Very rarely do I perform one task at a time. More often, I go about my day doing one thing while also incorporating several other lower-level projects. I am all about efficiency, and I see no reason not to get multiple things done at once.
This past Saturday, our primary goal was to clean out the Storage Barn, where the low-nutrition group has been housed for the past weeks. I had to climb over the bottom Dutch door in order to get into the barn, since the foot-deep bedding prevented it from opening. With extra time due to the shearing postponement and with incredibly warm temperatures for this time of year, we decided to clean it all out — which necessitated moving the sheep out of the way. I decided to take them out to the Timber, where they had not been since June. The grass was tall when the ground froze, so I knew they’d enjoy a few hours of digging through the ice and snow to see what delicacies they might find.
My walk with them was not only for moving the flock. Spending time with them always involves the process of assessing the flock. I look each of them over as we walk. Which sheep are pulling up the rear? Anyone besides January would require an extra look: Why are they so slow at this time? Is there a problem with their legs? Their stamina? Their breathing? (January is always last – and she knows enough to come to me when she is feeling ill, so I don’t much worry about her health when she brings up the rear!) I look to see whether any of the sheep are limping, or whether they’re separating themselves from the flock. In short, I look for anything amiss. Moving sheep is a great time to get a good look at problems and note which sheep might need attention.
Once I’ve had a good look at the sheep, my eyes turn to the fields through which we pass. I take note of the droppings — we want mostly pellets and fewer big clumps. Smaller pellets break up faster, fertilizing the soil and indicate healthy sheep; big clumps of manure indicate a faster passage through the digestive system, causing less efficient digestion. This can come from a change in feed, from parasites, or from a variety of other causes.
I also look at anything that stands out or that shouldn’t be there. During Saturday’s walk, I came across several noteworthy discoveries, including two thistle seed heads. We have essentially eradicated thistles from our acreage, but our neighbors to the north are still overrun by them. Sheep will not eat thistles unless they are very hungry and the thistles are very young and tender. Beyond that stage, the plant takes off, shading the grass and reducing grazing. Thistles spread not only through the seeds but also through their root system, and they’re very difficult to get rid of. We’ve spent fifteen years at war with thistles and have only been winning over the past couple of years. These seed heads break off of the mature plants in our neighbor’s fields and are carried by winter’s north winds onto our acreage. If I find them, I pick them up and discard them in our trash; any seed heads that I miss will plant themselves in the spring and require me to work that much harder to get rid of them in the heat of the summer. My eyes are always roving, looking throughout the winter months for thistle seed heads along our north boundary.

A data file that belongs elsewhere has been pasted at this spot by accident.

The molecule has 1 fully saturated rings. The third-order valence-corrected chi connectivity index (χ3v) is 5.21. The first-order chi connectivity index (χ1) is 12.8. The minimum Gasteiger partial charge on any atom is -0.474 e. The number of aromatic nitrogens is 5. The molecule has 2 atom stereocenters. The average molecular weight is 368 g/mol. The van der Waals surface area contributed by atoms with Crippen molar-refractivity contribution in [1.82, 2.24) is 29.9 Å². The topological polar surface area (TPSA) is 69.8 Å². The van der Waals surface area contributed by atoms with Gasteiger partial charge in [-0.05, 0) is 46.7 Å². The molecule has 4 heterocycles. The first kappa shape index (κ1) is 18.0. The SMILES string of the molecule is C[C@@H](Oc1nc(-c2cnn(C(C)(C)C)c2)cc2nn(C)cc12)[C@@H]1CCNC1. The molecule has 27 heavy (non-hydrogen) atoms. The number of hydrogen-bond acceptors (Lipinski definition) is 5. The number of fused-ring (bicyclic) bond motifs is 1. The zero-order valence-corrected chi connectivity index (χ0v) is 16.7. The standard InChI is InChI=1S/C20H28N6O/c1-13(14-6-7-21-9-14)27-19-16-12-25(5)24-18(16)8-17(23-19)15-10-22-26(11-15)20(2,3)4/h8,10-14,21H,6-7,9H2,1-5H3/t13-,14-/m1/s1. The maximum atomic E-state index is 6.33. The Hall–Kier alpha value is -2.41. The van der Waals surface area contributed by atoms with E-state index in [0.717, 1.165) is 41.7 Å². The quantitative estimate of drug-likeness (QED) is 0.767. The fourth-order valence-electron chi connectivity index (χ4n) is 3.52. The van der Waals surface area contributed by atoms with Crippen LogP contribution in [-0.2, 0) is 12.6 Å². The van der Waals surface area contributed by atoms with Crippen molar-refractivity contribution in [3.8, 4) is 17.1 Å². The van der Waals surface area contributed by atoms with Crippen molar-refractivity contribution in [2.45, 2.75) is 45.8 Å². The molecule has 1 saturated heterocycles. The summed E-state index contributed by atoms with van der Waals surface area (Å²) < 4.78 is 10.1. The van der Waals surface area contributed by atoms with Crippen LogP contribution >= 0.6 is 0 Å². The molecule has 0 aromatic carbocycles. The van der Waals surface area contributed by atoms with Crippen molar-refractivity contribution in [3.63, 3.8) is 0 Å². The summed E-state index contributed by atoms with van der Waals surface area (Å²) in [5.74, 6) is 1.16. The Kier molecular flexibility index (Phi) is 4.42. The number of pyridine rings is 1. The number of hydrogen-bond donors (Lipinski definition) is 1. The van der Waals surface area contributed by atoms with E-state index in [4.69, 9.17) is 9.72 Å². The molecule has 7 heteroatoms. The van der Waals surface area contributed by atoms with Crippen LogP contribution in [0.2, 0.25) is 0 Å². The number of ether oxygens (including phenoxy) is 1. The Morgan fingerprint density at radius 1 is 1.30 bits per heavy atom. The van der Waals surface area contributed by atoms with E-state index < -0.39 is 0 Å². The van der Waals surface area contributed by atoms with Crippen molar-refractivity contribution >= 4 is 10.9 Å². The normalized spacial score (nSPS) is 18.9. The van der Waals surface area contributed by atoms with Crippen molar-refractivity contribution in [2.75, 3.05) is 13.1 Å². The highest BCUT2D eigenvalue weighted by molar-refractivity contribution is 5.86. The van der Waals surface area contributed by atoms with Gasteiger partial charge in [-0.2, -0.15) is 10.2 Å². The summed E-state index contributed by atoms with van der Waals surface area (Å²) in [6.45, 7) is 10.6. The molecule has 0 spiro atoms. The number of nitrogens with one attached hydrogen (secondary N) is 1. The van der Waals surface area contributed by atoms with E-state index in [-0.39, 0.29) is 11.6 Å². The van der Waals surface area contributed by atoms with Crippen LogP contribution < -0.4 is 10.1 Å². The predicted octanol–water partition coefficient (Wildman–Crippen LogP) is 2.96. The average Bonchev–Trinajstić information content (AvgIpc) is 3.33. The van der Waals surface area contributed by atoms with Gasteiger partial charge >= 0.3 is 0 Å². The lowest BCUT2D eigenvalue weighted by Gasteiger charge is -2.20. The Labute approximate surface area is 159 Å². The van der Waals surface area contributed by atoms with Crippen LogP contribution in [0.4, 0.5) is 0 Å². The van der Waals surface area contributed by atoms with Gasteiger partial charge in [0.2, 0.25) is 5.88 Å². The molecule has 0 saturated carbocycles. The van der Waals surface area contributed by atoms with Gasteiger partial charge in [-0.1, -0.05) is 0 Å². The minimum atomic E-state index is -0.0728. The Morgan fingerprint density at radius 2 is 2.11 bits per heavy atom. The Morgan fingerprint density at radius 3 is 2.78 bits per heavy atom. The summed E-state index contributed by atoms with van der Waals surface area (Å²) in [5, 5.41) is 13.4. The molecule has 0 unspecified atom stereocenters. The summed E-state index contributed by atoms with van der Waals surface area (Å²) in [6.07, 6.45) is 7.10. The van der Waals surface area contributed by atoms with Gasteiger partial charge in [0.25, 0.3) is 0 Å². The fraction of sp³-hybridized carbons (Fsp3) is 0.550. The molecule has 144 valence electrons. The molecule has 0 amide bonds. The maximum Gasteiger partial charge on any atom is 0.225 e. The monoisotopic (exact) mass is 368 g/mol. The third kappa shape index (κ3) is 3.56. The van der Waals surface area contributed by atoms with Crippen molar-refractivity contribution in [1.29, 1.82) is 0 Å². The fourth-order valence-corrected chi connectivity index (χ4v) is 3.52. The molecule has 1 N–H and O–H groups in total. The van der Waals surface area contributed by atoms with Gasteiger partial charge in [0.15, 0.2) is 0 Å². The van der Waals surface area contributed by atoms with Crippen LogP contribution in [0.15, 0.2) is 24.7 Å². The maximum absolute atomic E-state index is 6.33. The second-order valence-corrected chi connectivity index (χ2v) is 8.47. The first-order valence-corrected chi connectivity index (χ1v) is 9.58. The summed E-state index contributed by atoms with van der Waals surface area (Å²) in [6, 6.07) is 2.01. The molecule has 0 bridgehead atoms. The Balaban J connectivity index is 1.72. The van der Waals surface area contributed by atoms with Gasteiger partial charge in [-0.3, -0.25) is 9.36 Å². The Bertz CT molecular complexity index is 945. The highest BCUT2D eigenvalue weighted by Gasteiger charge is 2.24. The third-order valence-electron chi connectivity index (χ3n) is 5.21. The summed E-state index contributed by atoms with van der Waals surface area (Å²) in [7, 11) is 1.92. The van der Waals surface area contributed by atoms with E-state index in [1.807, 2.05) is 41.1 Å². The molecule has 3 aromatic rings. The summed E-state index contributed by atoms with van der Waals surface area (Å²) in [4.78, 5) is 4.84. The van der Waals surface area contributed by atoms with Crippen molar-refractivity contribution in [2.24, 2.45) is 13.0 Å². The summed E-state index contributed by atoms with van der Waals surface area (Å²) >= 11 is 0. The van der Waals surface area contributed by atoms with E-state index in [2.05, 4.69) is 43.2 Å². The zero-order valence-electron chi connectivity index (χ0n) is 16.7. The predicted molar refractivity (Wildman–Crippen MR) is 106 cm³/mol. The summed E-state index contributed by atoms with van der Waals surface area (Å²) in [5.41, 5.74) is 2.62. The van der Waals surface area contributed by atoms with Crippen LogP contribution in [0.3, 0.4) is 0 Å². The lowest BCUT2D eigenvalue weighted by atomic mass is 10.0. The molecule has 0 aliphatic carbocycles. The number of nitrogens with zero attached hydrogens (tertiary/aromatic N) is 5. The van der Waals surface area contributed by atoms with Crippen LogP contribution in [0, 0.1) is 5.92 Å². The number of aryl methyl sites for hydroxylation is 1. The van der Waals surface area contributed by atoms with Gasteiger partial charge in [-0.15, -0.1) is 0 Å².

As my eyes swept the fields, I also noted something bright blue against the mostly tan and black background. As I came closer, I realized it was some sort of trash, so I picked it up and pocketed it for disposal with the thistle. This is a good time to clear trash from our fields, since it is much easier to see without the lush growth of spring and summer. The sheep would probably leave the trash alone, but I know that before long, the lambs will be in these fields — and the last thing I want is for a lamb to try eating it.
I also came across a corncob and husks. Unlike the thistles, corncobs don’t just blow into our fields; they are generally carried in by raccoons or other creatures who appreciate a nice ear of corn in the late summer and fall when these are plentiful in Iowa fields. I generally make a mental note of such a find, since it’s an indicator that there is either a raccoon or an opossum in residence somewhere nearby. A small number of corncobs is not an issue, but if I begin to find a good number of them or they end up appearing around our barns, it’s a sign that we have an intruder and I need to begin setting up the live trap once again.
My last find on Saturday’s walk was a bit more disturbing: a big clump of hair. I found this in the West Pasture, one of the first fields that our new lambs will visit in spring. Clumps of hair are generally an indicator of predators in that field, eating their kill. If I could figure out what this hair came from, it would help me narrow down the predator. If from a rabbit or other small animal, it is likely a fox or raccoon, or even one of our cats. But this didn’t look to be rabbit fur, since it was quite coarse. The hair itself could be directly from the predator — perhaps a coyote or neighborhood dog — but it was too weathered to make a good identification. If this predator was not just passing through, I will certainly stumble upon more evidence to help me figure it out. For now, this hair has put me on alert to watch for other signs that we might have a problematic new resident.
Although this was a single walk, so much was accomplished. Oh, and the sheep had a great time digging around in the Timber — and now the Storage Barn is nice and clean for another few weeks. Saturday was a good and productive day!